A Return to Coercion: International Law and New Weapons Technologies

42 Pages Posted: 13 Jul 2014 Last revised: 29 Aug 2014

Jeremy Rabkin

George Mason University School of Law

John Yoo

University of California at Berkeley School of Law; American Enterprise Institute

Date Written: July 5, 2014

Abstract

In recent years, the U.S. has threatened air strikes against Syria and insisted on the possibility of air strikes against Iran, in both cases to deter development of weapons of mass destruction. Such threats represent a return to the idea that international law allows states to impose punitive measures by force. Most academic specialists claim that the UN Charter only authorizes force in immediate self-defense. Many commentators embrace the related doctrine that lawful force can only be exercised against the opposing military force. But there remains more logic in the older view, that international law authorizes force for a wider variety of challenges and against a wider range of legitimate targets. Since there is no global protective service, nations must use force more broadly in self-defense and greater powers must sometimes use force to resist the spread of weapons of mass destruction, to disrupt terror networks, to stop aggressive designs before they provoke all out war. There are good reasons to insist on restraints that limit loss of life among civilians, but civilian property does not have the same claims. But with today's technologies, cyber attacks or drone strikes can focus on carefully chosen civilian targets. That approach can help resolve disputes between nations with less overall destruction -- the ultimate purpose of the laws of war.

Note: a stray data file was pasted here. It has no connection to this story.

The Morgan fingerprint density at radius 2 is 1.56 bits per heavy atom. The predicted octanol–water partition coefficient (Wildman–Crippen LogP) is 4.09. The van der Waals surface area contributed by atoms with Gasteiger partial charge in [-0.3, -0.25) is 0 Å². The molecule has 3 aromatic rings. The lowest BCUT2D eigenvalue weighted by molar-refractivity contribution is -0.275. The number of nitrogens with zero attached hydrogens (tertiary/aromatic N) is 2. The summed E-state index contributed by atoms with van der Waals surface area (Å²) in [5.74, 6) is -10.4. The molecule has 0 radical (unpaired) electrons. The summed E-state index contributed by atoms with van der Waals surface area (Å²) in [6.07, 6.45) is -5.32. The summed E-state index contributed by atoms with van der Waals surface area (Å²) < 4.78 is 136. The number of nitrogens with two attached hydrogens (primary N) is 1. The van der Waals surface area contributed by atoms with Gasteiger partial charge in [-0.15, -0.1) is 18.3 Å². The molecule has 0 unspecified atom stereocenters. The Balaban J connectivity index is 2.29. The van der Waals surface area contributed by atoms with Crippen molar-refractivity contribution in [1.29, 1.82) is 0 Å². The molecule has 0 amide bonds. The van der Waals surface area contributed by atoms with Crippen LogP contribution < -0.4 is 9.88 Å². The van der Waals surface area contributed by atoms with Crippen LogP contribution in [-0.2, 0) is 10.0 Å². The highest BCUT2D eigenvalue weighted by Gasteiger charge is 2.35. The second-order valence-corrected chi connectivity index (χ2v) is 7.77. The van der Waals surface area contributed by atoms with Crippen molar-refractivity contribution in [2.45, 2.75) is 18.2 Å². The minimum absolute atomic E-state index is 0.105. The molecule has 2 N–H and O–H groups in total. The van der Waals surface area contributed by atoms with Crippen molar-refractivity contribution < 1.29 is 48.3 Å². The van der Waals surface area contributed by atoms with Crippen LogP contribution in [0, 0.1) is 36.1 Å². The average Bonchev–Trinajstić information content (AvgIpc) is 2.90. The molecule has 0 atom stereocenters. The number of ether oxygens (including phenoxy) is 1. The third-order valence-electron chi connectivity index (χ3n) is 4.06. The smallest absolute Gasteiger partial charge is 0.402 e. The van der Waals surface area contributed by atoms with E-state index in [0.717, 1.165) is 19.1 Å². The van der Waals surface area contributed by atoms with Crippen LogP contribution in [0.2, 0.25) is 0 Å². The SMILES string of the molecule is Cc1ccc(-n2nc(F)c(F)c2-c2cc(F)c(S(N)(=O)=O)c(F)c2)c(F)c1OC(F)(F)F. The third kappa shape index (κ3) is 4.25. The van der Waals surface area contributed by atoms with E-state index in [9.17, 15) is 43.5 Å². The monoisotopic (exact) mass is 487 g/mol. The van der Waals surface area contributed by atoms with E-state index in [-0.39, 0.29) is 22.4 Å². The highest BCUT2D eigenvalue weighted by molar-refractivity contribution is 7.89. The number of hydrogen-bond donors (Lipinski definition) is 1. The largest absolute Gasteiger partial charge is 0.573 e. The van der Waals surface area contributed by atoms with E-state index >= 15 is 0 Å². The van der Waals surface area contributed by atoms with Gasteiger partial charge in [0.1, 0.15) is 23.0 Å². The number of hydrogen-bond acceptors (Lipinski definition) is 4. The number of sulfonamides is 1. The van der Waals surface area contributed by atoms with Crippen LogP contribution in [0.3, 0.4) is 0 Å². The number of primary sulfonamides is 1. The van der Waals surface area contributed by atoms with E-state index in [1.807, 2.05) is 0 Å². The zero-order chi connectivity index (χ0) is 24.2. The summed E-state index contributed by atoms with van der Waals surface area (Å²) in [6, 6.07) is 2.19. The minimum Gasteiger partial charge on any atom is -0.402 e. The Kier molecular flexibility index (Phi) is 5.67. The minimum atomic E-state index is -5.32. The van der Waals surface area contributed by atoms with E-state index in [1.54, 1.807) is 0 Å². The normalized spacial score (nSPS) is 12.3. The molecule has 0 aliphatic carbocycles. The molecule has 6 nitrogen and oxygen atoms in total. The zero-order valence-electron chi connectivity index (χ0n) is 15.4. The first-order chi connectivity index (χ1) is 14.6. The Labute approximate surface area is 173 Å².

Keywords: coercion, war, international law, cyberwar, drones, laws of war

Suggested Citation

Rabkin, Jeremy and Yoo, John, A Return to Coercion: International Law and New Weapons Technologies (July 5, 2014). Hofstra Law Review, Forthcoming; George Mason Law & Economics Research Paper No. 14-28; UC Berkeley Public Law Research Paper No. 2462652. Available at SSRN: https://ssrn.com/abstract=2462652

Jeremy Rabkin

George Mason University School of Law ( email )

3301 Fairfax Dr
Arlington, VA 22201
United States

John Choon Yoo (Contact Author)

University of California at Berkeley School of Law ( email )

Boalt Hall
Berkeley, CA 94720-7200
United States
510-643-5089 (Phone)
510-643-2673 (Fax)

American Enterprise Institute ( email )

1150 17th Street, N.W.
Washington, DC 20036
United States

Paper statistics

Downloads
181
Rank
136,952
Abstract Views
1,337